“[S]he really looked kind of familiar in that position there.”
So said Congressman Cedric Richmond, Democrat of Louisiana, at the Washington Press Club Foundation’s annual charity dinner, commenting on the picture of Kellyanne Conway kneeling on a sofa in the Oval Office.
Although, according to the Media Research Center, “none of the big three networks or cable news found time” to cover the incident, by Thursday morning Richmond was facing intense criticism on social media. Users called his joke vulgar and drew parallels to sexist comments President Donald Trump has made about women, including then-Fox News anchor Megyn Kelly and then-presidential candidate Carly Fiorina.
Instead of immediately apologizing (which he wound up doing several days later) for an apparently improvised joke that fell completely flat, Richmond doubled down with a press release claiming that, “Where I grew up saying that someone is looking or acting ‘familiar’ simply means that they are behaving too comfortably.”
That excuse is frankly insulting to the intelligence of anyone with access to Google and the inclination to do about 20 seconds of research.
If all he’d said was “She really looked kind of familiar in that position,” I could accept his explanation, but it falls apart completely the second you place his remarks in context.
Richmond, one of the headliners of the charity event, followed Senator Tim Scott, who made a similar (although far less offensive) joke about how “a whole lot worse” had happened on that sofa, referring obviously to the Monica Lewinsky scandal.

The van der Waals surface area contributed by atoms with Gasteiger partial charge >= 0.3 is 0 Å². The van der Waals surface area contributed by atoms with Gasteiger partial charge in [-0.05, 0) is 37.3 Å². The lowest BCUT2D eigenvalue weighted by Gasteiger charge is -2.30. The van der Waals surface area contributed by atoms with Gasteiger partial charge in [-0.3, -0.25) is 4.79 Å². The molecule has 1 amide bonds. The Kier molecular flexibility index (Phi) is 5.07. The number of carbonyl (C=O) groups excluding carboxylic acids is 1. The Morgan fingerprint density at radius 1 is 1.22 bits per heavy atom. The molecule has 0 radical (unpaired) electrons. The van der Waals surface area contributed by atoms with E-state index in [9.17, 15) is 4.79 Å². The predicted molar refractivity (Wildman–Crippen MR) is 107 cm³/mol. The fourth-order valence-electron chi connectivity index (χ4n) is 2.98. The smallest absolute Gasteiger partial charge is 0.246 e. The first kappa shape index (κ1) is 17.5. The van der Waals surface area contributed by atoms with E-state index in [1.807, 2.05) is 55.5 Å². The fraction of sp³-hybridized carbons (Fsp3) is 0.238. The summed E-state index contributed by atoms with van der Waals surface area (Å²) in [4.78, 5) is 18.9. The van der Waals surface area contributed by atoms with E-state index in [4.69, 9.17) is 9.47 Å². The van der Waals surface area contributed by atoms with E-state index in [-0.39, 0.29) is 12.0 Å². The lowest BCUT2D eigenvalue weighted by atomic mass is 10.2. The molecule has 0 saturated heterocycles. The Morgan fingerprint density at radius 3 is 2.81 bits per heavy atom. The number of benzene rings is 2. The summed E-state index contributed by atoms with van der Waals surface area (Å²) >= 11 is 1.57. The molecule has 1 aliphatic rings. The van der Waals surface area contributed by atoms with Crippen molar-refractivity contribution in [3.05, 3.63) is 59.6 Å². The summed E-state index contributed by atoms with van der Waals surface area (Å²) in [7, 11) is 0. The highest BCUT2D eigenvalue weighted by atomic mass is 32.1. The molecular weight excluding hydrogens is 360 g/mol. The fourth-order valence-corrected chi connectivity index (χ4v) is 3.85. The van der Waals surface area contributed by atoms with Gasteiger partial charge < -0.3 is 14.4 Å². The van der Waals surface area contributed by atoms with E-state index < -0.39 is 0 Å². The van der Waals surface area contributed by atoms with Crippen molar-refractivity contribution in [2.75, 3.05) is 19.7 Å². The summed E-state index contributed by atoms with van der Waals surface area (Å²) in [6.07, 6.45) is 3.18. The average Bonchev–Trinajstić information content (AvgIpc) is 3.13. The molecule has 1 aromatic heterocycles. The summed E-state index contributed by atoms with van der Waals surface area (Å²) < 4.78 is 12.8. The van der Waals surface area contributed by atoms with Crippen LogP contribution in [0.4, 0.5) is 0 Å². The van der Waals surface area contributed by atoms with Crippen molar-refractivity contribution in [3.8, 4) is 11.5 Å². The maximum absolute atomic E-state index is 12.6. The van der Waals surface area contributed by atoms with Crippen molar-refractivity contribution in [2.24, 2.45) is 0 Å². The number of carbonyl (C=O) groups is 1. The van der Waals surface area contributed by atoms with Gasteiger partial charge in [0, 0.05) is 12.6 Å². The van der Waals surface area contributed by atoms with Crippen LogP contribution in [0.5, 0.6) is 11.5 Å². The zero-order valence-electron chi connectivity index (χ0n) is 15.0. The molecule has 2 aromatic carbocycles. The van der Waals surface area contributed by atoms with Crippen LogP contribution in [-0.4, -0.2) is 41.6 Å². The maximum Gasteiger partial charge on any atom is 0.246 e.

Now, let’s look at Richmond’s joke in full:
“Tim, you kind of opened the door,” he said. “I really just want to know what was going on there, because, you know, I won’t tell anybody. And you can just explain to me that circumstance – because she really looked kind of familiar in that position there. Don’t answer – and I don’t want you to refer back to the 1990s.”
“I won’t tell anybody”? “I don’t want you to refer back to the 1990s”? Clearly, Richmond is implying that Conway looked as though she had gotten used to performing fellatio kneeling on an Oval Office sofa.
There is an art to shameless denial in American public life. Saying something obviously false or horrible and then defending it on an inapplicable technicality or with an easily disproven denial takes brains, guts, and an unshakable faith in the stupidity of your audience.
Bill Clinton claimed not to have had sexual relations with that woman, Miss Lewinsky, based on the dubious-at-best contention that receiving oral sex didn’t count as “sexual relations.”
When Donald Trump mocked the disability of New York Times reporter Serge Kovaleski, he claimed he’d never seen the man in person (false) and later said he was merely imitating the reporter’s “groveling,” despite his near-perfect imitation of Kovaleski’s arthrogryposis.
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During the campaign, the ridiculous denials of Trump and his spokespeople (including Katrina Pierson, whose assertion that Obama started the war in Afghanistan led to the hashtag #KatrinaPiersonHistory) were parodied by SNL in its skit “A Day Off,” in which Conway had to repeatedly put her day off on hold to come up with absurd responses to Trump’s absurd statements and actions.
When reggae singer Shaggy’s honey came in and caught him red-handed creeping with the girl next door (and even caught him on camera), he gave perhaps the most memorable response in the history of lame excuses: “Wasn’t me.”
I once thought Shaggy’s defense was the absolute apex of urinating in someone’s face and telling him it’s raining, but now I realize that the Jamaican-American singer is part of a proud American tradition.
Of course, this kind of thing only works as long as we keep believing it.